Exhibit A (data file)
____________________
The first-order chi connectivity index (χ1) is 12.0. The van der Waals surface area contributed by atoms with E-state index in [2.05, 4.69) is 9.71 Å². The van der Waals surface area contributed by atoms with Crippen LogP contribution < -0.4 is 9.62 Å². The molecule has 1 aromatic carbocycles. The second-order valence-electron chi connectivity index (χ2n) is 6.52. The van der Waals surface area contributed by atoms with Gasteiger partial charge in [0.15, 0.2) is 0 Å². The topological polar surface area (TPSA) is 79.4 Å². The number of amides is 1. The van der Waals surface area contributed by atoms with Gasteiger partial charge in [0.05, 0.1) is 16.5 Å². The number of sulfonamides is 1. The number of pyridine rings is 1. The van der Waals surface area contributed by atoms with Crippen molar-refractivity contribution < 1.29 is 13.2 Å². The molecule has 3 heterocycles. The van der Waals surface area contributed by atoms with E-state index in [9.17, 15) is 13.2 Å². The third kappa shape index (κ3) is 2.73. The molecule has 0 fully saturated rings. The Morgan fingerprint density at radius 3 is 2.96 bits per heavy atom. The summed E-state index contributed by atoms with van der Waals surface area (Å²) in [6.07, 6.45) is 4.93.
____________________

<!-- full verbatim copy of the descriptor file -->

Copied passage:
The first-order chi connectivity index (χ1) is 12.0. The van der Waals surface area contributed by atoms with E-state index in [2.05, 4.69) is 9.71 Å². The van der Waals surface area contributed by atoms with Crippen LogP contribution < -0.4 is 9.62 Å². The molecule has 1 aromatic carbocycles. The second-order valence-electron chi connectivity index (χ2n) is 6.52. The van der Waals surface area contributed by atoms with Gasteiger partial charge in [0.15, 0.2) is 0 Å². The topological polar surface area (TPSA) is 79.4 Å². The number of amides is 1. The van der Waals surface area contributed by atoms with Gasteiger partial charge in [0.05, 0.1) is 16.5 Å². The number of sulfonamides is 1. The number of pyridine rings is 1. The van der Waals surface area contributed by atoms with Crippen molar-refractivity contribution < 1.29 is 13.2 Å². The molecule has 3 heterocycles. The van der Waals surface area contributed by atoms with E-state index in [9.17, 15) is 13.2 Å². The third kappa shape index (κ3) is 2.73. The molecule has 0 fully saturated rings. The Morgan fingerprint density at radius 3 is 2.96 bits per heavy atom. The summed E-state index contributed by atoms with van der Waals surface area (Å²) in [6.07, 6.45) is 4.93.